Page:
A smaller number of Players and characters makes it easier for the GM to create a campaign that feels more personal to the individuals in the group. If the Players have done their job and provided the GM with decent back stories for their characters, the GM can more successfully tailor individual encounters or entire sessions to select Players, all the while advancing the campaign’s plot. I’ve written about how important it is for the GM to feel they “own” the campaign setting, and this is reflected in the writing they do for each gaming session. In turn, the personalization of sessions helps to make the Players feel as if they too own the game setting. However, personalization is the least a GM has to worry about when embarking on the writing of their own campaign. The following is a list of the issues I believe GM writers face when conducting a campaign:
- Establishing a Plot – Every GM wants to run an epic campaign. Writers often have numerous thoughts rattling around inside their heads, and it may be difficult to sort them out. While the purpose my be to get to “Z,” the GM has to start at “A” first. If a GM can get the campaign off to a strong start, they’ll already be setting themself up for success.
- Don’t Bite Off More Than You Can Chew – Remember, there are 24 letters between “A” and “Z,” so a GM shouldn’t feel the need to rush. Campaigns take a lot of time and a lot of effort. By breaking down the long term story arc into smaller, digestible portions, the Players can more capably keep track of events and while the GM can keep from becoming overwhelmed by the writing process. One approach is for a GM to think of the campaign as a television show. Every week, there is a (generally) self-contained episode, with an introduction, build-up, climax and conclusion which help to advance the greater story arc throughout the season. The same should be done for individual sessions within a campaign. GMs must remember to keep it manageable or else their Players will end up like LOST fans; half will give up after the first couple of sessions, while the other half will be so damned confused they’ll stick it out just to see where the hell the story is going to end up.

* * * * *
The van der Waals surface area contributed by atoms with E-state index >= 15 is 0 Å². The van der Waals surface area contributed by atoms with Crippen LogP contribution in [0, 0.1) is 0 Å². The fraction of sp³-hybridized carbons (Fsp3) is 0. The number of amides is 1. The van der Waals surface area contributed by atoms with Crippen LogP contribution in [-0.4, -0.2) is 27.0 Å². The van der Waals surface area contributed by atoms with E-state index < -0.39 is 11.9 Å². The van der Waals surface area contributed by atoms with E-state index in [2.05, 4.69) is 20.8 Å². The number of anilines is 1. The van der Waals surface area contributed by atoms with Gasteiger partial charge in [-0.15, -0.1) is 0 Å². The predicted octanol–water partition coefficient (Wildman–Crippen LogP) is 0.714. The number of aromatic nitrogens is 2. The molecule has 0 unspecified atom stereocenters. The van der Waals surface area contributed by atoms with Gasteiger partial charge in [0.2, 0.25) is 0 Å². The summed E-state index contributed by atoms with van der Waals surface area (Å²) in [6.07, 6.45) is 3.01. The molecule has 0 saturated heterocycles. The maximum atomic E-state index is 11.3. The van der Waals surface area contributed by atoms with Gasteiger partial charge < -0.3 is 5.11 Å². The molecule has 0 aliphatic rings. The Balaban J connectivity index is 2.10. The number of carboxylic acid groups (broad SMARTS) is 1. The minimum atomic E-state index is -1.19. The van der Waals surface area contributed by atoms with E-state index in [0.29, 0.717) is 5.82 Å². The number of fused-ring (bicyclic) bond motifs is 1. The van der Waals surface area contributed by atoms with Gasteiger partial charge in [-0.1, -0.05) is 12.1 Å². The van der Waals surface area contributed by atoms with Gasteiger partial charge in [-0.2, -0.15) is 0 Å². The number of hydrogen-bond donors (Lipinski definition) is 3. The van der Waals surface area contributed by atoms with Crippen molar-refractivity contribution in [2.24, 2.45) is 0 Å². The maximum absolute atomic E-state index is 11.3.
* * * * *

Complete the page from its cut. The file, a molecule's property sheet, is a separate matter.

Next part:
- Try to Personalize the Sessions – I cannot stress enough how valuable this approach is to being a successful GM. As I stated in the previous section, personalized encounters serve to really engage the Players and breathe more life into the story the group is collectively creating. However, this process occurs over time,as GMs and Players get to know the nuances of the gaming group dynamic. Once a GM is comfortable with the manner in which the Players conduct themselves in-game and couples that with character back-story and plot devices, the task of personalizing becomes less daunting.
- Don’t Write the Campaign Into a Corner – PCs are wildly unpredictable. Despite a GMs best efforts to learn all the quirks of the Players in the group and anticipate the ridiculous decisions inherent in every gaming session, Players will continue to surprise even the most veteran GMs with their propensity to cause chaos from nothing. The GM has to remember that, like everything else in gaming, nothing can truly be set in stone. A GM must be prepare for the worst and expect the worst. If the Players decisions swing the session on a wild tangent, a GM can often times use this to their advantage and exploit it later. Player decisions may require written portions to be rearranged for the pacing of the game, or bumped into new sessions completely. Expect the unexpected and remember, Finagle’s Law (it’s worse than Murphy’s!) is always in effect at the gaming table!
Admittedly, my experience as a writing GM is sorely limited. I feel I have have great potential as a writer and storyteller, and am never at a loss for dynamic scenes just waiting to be spelled out in a gaming session. More often than not, I will gather together the Players I know, have everyone roll up characters for the next new campaign, run the introductory session and….. nothing. That’s it. My ideas lay dormant and the Players never get to experience the unwritten sessions that I find so exciting. My hope is that I will be able to follow my own advice and do what needs to be done to run a successful campaign or two! I know Robert is getting tired of it!
“The secret we should never let the gamemasters know is that they don’t need any rules.” – Gary Gygax